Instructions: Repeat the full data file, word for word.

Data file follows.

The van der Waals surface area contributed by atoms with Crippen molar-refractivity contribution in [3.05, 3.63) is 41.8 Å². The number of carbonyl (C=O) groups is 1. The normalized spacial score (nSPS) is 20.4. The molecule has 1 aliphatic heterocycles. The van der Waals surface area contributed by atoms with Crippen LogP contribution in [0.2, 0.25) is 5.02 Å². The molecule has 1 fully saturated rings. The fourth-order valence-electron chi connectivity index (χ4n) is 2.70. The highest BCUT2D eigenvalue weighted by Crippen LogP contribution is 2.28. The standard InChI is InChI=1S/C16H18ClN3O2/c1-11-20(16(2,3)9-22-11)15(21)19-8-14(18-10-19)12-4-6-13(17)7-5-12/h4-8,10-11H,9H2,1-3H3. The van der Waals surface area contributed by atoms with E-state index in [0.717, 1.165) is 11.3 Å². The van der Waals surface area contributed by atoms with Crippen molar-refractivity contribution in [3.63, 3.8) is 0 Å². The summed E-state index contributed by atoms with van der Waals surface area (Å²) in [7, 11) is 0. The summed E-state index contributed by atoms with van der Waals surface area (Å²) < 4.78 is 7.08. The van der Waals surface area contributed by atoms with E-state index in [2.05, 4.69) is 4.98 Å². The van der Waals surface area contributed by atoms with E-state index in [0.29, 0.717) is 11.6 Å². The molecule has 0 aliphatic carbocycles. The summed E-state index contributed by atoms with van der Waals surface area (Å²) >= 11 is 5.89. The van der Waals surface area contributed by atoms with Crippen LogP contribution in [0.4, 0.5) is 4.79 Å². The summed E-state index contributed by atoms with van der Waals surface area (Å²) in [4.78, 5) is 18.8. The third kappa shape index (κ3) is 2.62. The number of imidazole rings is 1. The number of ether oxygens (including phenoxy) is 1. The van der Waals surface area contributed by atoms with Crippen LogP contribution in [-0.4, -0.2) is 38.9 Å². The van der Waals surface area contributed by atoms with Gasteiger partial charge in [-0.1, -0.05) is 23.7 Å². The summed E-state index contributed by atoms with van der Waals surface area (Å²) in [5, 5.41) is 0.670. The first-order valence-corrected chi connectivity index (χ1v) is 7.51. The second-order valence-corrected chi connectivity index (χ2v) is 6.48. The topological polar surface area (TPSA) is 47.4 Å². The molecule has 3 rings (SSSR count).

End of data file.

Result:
The van der Waals surface area contributed by atoms with Crippen molar-refractivity contribution in [3.05, 3.63) is 41.8 Å². The number of carbonyl (C=O) groups is 1. The normalized spacial score (nSPS) is 20.4. The molecule has 1 aliphatic heterocycles. The van der Waals surface area contributed by atoms with Crippen LogP contribution in [0.2, 0.25) is 5.02 Å². The molecule has 1 fully saturated rings. The fourth-order valence-electron chi connectivity index (χ4n) is 2.70. The highest BCUT2D eigenvalue weighted by Crippen LogP contribution is 2.28. The standard InChI is InChI=1S/C16H18ClN3O2/c1-11-20(16(2,3)9-22-11)15(21)19-8-14(18-10-19)12-4-6-13(17)7-5-12/h4-8,10-11H,9H2,1-3H3. The van der Waals surface area contributed by atoms with E-state index in [0.717, 1.165) is 11.3 Å². The van der Waals surface area contributed by atoms with Crippen molar-refractivity contribution in [3.63, 3.8) is 0 Å². The summed E-state index contributed by atoms with van der Waals surface area (Å²) in [7, 11) is 0. The summed E-state index contributed by atoms with van der Waals surface area (Å²) < 4.78 is 7.08. The van der Waals surface area contributed by atoms with E-state index in [2.05, 4.69) is 4.98 Å². The van der Waals surface area contributed by atoms with E-state index in [0.29, 0.717) is 11.6 Å². The molecule has 0 aliphatic carbocycles. The summed E-state index contributed by atoms with van der Waals surface area (Å²) >= 11 is 5.89. The van der Waals surface area contributed by atoms with Crippen LogP contribution in [0.4, 0.5) is 4.79 Å². The summed E-state index contributed by atoms with van der Waals surface area (Å²) in [4.78, 5) is 18.8. The third kappa shape index (κ3) is 2.62. The number of imidazole rings is 1. The number of ether oxygens (including phenoxy) is 1. The van der Waals surface area contributed by atoms with Crippen LogP contribution in [-0.4, -0.2) is 38.9 Å². The van der Waals surface area contributed by atoms with Gasteiger partial charge in [-0.1, -0.05) is 23.7 Å². The summed E-state index contributed by atoms with van der Waals surface area (Å²) in [5, 5.41) is 0.670. The first-order valence-corrected chi connectivity index (χ1v) is 7.51. The second-order valence-corrected chi connectivity index (χ2v) is 6.48. The topological polar surface area (TPSA) is 47.4 Å². The molecule has 3 rings (SSSR count).